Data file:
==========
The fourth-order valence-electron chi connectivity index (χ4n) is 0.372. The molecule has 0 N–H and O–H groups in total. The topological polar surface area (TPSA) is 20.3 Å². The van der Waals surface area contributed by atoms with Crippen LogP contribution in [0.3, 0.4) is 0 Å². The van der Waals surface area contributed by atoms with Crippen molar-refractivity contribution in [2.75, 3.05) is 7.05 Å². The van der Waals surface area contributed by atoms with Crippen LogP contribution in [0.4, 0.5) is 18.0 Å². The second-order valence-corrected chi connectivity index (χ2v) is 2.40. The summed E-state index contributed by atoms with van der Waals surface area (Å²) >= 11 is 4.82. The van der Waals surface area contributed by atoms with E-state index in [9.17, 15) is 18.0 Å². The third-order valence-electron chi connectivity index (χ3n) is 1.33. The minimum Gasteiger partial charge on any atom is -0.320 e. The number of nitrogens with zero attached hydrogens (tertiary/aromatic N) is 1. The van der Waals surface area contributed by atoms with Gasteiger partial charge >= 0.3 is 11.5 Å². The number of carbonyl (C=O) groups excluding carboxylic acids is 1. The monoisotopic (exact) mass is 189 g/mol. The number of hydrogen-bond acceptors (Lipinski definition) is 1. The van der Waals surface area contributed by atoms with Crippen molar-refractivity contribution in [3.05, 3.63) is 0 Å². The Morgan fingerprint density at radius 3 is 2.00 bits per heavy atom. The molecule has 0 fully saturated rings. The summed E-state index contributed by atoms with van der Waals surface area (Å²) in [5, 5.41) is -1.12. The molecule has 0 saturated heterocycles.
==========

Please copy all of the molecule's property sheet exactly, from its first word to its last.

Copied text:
The fourth-order valence-electron chi connectivity index (χ4n) is 0.372. The molecule has 0 N–H and O–H groups in total. The topological polar surface area (TPSA) is 20.3 Å². The van der Waals surface area contributed by atoms with Crippen LogP contribution in [0.3, 0.4) is 0 Å². The van der Waals surface area contributed by atoms with Crippen molar-refractivity contribution in [2.75, 3.05) is 7.05 Å². The van der Waals surface area contributed by atoms with Crippen LogP contribution in [0.4, 0.5) is 18.0 Å². The second-order valence-corrected chi connectivity index (χ2v) is 2.40. The summed E-state index contributed by atoms with van der Waals surface area (Å²) >= 11 is 4.82. The van der Waals surface area contributed by atoms with E-state index in [9.17, 15) is 18.0 Å². The third-order valence-electron chi connectivity index (χ3n) is 1.33. The minimum Gasteiger partial charge on any atom is -0.320 e. The number of nitrogens with zero attached hydrogens (tertiary/aromatic N) is 1. The van der Waals surface area contributed by atoms with Gasteiger partial charge >= 0.3 is 11.5 Å². The number of carbonyl (C=O) groups excluding carboxylic acids is 1. The monoisotopic (exact) mass is 189 g/mol. The number of hydrogen-bond acceptors (Lipinski definition) is 1. The van der Waals surface area contributed by atoms with Crippen molar-refractivity contribution in [3.05, 3.63) is 0 Å². The Morgan fingerprint density at radius 3 is 2.00 bits per heavy atom. The molecule has 0 fully saturated rings. The summed E-state index contributed by atoms with van der Waals surface area (Å²) in [5, 5.41) is -1.12. The molecule has 0 saturated heterocycles.